David Seifert studied at an art school in Lwow. In 1912, he enrolled in the School of Fine Arts in Weimar with Joachim Weingart. The industrialist and patron Carol Katz discovered his painting and decided to support him while he was learning. He arrived in Paris in 1924 and settled in Montparnasse. In 1927, on the occasion of the opening of the café La Coupole, he painted the place’s pillars together with other artists, such as Georges Kars, Marie Vassilieff, and Nathan Grunsweigh. In the 1930s, he met Léon Weissberg. From 1936, David Seifert lived with his wife and son at 73 rue Notre- Dame-des-Champs, in a studio next to Émile Othon Friesz. At night, he spent time with his friends at Le Dôme café.
On July 15, 1942, the day before the Vel d’Hiv roundup, his friend and neighbor painter Othon Friesz warned him of the danger and advised him to flee. Seifert placed his son in the Stanislas secondary school, a Catholic institute where he stayed until the Liberation, while he and his wife took refuge in Sanary-sur-Mer. His wife worked on promoting her husband’s work. The dealer Vladimir Raykis, from the Zak gallery, regularly bought his works. His collectors lived in England and South Africa. In 1960, Seifert settled in a house near Meudon where he worked until he died.
Nieszawer & Princ
"Artistes juifs de l’Ecole de Paris 1905-1939"
Editons Somogy 2015
Capitale des arts, le Paris des années 1905-1939 attire les artistes du monde entier. De cette période de foisonnement, un terme est resté, celui d'Ecole de Paris, qui recouvre une grande diversité d'expression artistique. Dans ce brassage dont Montparnasse est le creuset, un groupe se distingue : celui des artistes juifs venus de Russie, de Pologne et d'Europe centrale. Si leurs styles sont variés, un destin commun les rassemble : ils fuient l'antisémitisme de leur pays d'origine. Certains ont connu la célébrité dès les années 1920, tels Soutine, Lipchitz ou Chagall. D'autres n'ont pas eu le temps ou la chance d'y accéder. Près de la moitié a péri dans les camps de concentration nazis.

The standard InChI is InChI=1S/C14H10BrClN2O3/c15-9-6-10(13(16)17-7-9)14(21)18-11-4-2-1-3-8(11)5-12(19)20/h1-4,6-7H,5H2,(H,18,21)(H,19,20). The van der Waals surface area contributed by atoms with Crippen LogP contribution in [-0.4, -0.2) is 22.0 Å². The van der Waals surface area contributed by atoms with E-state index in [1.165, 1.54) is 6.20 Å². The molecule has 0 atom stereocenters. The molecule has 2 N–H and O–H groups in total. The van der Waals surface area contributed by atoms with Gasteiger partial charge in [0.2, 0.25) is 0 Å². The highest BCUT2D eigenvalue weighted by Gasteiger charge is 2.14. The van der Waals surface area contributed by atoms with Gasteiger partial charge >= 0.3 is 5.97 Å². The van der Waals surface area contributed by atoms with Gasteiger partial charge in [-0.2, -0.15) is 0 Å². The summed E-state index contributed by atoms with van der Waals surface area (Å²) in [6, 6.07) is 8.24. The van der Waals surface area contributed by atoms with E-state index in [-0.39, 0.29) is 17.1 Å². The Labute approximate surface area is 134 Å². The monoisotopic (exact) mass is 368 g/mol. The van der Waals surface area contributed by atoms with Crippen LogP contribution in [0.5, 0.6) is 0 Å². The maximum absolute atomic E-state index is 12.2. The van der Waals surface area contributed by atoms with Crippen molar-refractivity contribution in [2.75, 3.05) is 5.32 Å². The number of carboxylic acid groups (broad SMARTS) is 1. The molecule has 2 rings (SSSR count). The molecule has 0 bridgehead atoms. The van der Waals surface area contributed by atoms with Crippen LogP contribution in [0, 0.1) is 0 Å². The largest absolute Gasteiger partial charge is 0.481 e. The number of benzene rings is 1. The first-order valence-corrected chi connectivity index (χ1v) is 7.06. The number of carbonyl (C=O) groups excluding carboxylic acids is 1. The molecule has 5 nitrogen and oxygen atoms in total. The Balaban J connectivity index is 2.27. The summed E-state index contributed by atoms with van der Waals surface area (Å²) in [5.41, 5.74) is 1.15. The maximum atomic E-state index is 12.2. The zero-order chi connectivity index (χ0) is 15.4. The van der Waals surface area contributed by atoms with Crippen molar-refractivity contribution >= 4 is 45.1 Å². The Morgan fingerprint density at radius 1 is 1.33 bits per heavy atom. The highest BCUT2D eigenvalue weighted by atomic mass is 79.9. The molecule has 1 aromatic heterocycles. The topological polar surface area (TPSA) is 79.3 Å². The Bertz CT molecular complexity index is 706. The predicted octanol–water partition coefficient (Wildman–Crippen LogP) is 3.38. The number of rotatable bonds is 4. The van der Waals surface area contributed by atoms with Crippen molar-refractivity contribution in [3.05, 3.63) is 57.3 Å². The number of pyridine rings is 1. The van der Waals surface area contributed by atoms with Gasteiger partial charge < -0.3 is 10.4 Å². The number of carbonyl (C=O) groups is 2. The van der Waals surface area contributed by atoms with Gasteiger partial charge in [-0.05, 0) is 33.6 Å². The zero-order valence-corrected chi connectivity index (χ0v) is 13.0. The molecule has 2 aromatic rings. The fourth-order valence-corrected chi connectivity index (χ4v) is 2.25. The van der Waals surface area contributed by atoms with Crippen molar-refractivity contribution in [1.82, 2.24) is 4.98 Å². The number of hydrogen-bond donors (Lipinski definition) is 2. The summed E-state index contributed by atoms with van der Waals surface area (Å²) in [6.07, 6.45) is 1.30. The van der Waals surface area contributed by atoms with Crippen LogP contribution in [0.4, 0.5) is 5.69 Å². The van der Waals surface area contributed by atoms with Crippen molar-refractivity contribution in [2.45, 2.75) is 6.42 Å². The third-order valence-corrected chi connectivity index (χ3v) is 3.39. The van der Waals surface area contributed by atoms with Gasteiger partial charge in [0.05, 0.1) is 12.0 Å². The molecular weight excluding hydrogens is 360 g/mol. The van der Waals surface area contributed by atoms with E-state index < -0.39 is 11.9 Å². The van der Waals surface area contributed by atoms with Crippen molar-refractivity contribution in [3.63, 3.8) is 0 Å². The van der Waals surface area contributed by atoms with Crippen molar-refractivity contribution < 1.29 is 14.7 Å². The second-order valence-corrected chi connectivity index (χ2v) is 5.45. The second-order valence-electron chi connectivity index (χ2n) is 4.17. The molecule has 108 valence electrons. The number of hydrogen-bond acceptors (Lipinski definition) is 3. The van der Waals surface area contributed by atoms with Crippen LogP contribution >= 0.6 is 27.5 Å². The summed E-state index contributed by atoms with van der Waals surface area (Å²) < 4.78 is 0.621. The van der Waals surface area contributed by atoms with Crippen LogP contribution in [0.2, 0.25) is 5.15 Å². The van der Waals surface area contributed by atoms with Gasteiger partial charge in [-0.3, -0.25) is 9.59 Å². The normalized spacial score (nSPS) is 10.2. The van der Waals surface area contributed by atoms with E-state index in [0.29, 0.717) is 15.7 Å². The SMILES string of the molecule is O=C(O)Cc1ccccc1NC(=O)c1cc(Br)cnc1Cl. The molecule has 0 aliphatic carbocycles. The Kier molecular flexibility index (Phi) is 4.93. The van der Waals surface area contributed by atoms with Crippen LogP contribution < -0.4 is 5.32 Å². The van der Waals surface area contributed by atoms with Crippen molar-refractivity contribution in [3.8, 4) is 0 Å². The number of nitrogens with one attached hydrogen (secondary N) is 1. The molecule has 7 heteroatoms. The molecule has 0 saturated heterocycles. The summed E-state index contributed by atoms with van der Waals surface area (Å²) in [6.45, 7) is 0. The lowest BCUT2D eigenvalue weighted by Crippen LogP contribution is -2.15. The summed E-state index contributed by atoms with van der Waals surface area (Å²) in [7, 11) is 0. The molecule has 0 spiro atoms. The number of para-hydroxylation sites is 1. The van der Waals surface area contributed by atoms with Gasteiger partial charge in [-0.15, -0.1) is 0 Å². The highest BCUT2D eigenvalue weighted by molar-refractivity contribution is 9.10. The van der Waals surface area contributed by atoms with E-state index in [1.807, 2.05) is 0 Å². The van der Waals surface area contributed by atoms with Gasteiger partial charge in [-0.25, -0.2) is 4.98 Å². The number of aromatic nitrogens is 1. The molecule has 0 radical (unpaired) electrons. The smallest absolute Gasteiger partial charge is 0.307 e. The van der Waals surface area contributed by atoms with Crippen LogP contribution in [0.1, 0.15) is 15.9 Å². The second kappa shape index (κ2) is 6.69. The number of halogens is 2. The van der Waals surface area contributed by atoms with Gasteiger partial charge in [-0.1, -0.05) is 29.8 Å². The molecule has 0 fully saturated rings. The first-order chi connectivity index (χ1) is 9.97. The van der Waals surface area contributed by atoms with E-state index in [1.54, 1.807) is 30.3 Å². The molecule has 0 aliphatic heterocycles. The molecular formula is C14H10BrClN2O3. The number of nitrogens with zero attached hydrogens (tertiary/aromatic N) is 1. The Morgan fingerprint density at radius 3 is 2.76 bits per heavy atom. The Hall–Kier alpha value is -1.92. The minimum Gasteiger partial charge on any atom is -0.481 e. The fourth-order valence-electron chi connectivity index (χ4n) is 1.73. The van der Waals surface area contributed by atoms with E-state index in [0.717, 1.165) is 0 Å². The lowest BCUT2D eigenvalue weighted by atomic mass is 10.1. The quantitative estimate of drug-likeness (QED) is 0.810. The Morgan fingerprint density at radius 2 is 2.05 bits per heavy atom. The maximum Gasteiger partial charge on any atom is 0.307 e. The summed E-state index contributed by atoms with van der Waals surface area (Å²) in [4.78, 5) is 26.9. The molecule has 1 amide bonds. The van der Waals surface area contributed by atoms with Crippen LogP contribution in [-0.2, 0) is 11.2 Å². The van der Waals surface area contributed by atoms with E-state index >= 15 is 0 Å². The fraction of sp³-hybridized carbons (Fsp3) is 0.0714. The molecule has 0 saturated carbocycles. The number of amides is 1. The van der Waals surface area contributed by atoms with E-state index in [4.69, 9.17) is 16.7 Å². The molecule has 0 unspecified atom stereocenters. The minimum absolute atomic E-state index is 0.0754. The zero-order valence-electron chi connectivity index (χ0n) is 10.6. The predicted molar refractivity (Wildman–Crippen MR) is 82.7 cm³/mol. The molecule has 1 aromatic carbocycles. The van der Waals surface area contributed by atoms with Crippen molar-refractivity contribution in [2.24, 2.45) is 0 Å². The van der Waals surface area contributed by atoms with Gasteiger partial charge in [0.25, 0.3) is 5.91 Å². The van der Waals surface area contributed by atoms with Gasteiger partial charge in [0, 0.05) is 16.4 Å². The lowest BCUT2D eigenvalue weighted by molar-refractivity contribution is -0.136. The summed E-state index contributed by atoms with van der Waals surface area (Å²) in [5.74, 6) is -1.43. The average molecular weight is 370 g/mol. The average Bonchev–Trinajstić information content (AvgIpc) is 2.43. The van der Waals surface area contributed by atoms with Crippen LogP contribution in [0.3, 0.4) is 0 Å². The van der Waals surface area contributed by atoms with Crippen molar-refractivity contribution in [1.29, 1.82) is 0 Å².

From 1905 to 1939, Paris attracted artists from all over the globe as the capital of the art world. This period of artistic proliferation became known as the School of Paris, and includes a great diversity of artistic expression. Within the teeming art world centred on Montparnasse, one group set itself apart: Jewish artists from Russia, Poland, and Central Europe. Although their styles were diverse, they shared the common fate of fleeing anti-Semitic persecutions in their home countries. Some became famous in the 1920s, such as Soutine, Lipchitz, and Chagall, while others did not have the time or the luck to gain renown. Nearly half of these artists died in Nazi concentration camps.